Wednesday, September 28, 2011

Protect Ya Bus



I’m standing there thinking, “Fuck.” That’s all I have time to think as Timmy Norton’s bony little fist collides straight to my jaw. I spit out teeth shards and he runs away. I think, “Fuck”. That’s all I can think as people are watching. That’s it for me. I can forever be known as the kid who let Timmy Norton punch him in the face or I could chase him down and hit him back harder. I regret it now, but I shouldn’t have chased him down. That was the first fight I’ve ever really been in, and the first time I’ve ever really won either. It didn’t feel good.

I’ve been in a fight at the bus stop before but it was less of a fight and more like my seven-year old cranium smacking against the asphalt. To this day the only thing I can remember is my sister chasing down that sonofibitch fourth grader with her right foot and some pretty nasty words. That’s when we got along, elementary school. The bus stop is the childhood version of the African Terrain. We were all predators in the making, picking the next gazelle to ruin and humiliate. Although a necessary growth in socialization, the bus stop was anarchy.

The bus holds a lot of firsts for me.

The first time I touched a boob. The Bus
The first time I spit in someone’s face. The Bus.
The first time I received a formal beating of the ass.
The first time I cursed someone out.
The first time I pissed in a water bottle.
The first time I gambled.
The first time I listened to music. The bus.

The bus was the first time I actually LISTENED to music. Yeah, my parents played tons of music growing up. A lot of interesting childhood memories spawn from hearing Bob Marley’s “Is this Love” and seeing my Dad throw a bar dart one-hundred miles per hour at something expensive and made out of glass. But I never really had someone say, “Listen to this track. Listen to it. It’ll change your life.”  As an eight-year old kid I wondered how much music could really change my life. So I listened.

I listened to a plethora of really bad music. Music my mom said I shouldn’t. Like Slipknot and Korn, and some sort equivalent of Justin Beiber from 1997, although I’m pretty sure my dad told me not to listen that one. And as I listened I fell into a prepubescent identity crisis. Everybody had their bands, their music, and their place in the social elementary world. They had clothes that corresponded with what they listened to. I had hand-me-downs and the idea that I liked Linkin’ Park. But I wasn’t angry enough to be one of the kids who liked Linkin’ Park. Linkin’ Park kids wore “faggy” Jinco shorts with a three foot-chain descending from their wallet. I never understood fashion. I never understood being in a scene. A social class. Truth is, I like Bob Marley more than Linkin’ Park. I could never tell anyone that of course. I was way ahead of my time, which fucked me in high school and college as well.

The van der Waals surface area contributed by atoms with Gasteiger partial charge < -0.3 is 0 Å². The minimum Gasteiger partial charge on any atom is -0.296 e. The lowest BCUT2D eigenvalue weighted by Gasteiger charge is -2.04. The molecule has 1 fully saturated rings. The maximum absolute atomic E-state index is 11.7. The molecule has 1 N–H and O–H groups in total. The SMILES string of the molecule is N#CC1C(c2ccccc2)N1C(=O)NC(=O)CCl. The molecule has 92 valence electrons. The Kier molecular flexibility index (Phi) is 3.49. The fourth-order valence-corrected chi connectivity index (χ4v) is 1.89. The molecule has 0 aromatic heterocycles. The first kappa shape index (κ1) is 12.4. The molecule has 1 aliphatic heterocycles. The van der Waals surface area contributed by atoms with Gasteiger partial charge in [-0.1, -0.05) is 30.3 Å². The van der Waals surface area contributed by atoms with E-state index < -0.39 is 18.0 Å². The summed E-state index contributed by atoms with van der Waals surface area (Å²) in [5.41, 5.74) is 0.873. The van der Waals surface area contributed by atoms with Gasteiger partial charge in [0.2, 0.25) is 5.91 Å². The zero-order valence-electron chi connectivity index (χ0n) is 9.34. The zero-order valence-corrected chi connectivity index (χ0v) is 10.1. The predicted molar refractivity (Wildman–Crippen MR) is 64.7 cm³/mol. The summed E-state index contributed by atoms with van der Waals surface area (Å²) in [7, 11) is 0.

I went through this “Identity crisis” for many years. I had a punk rock phase that came and went somewhere between drinking my first beer and hearing “rock the Kasbah” for the first time, which also incidentally happened on the bus. My Mohawk lasted about as long as me getting jumped walking home from circle K, and the realization that I could never live in the eighties.

My identity crises lasted until about the age of thirteen.  Thirteen was the fateful day the bus finally did something I will never forget. It gave me music I cared about. Something I could get behind. Something I knew my mom would hate, but fuck her, this shit was too good to pass up.

Blaine sat next to me that faithful day. We never got along, his family was more dysfunctional than mine, and he could do a heel flip on a skateboard. I thought “Fuck” which is all I had time to think. But he never said anything. He just sat and nodded.

Time passed and he lifted his headphones and turned to me.

           “You listen to rap”

            “Huh?”

            “You ever listen to Wu-Tang Clan?’

             “No. They any good?”

            “They any good? Fuck your mother good. Here”

He hands me the headphones and I put them on. He smirks as I hear bass. Bumping bass and clinging. Indescribable amazing clinging. Noise. Lots of terrible, angry, exciting, new noise.

I smoke on the mic like smoking Joe Frazier
The hell raiser, raising hell with the flavor
Terrorize the jam like troops in Pakistan
Swinging through your town like your neighborhood Spiderman

I take the headphones off.

              “That’s cool man.”

              “I’ll burn you a copy if you want”

              “Yeah man that would be cool. What’s the song called?”

               “Protect Ya Neck.”

Whenever someone tells me that rap music is garbage and hip-hop is dead I smile and remember the time I heard Wu-tang Clan on the school bus. Hip-hop was the first music I got into by myself, because I liked it, and because it wasn’t allowed, and yes because I’m white and fuck it. Wu-tang clan did something to me that day. It made me think that everything is going to be all right. I realize the irony of listening to gangster rap shouldn’t have that effect, but the raw, terrible, angry, stupid hip-hop music became disturbingly consoling to my youth.


No comments:

Post a Comment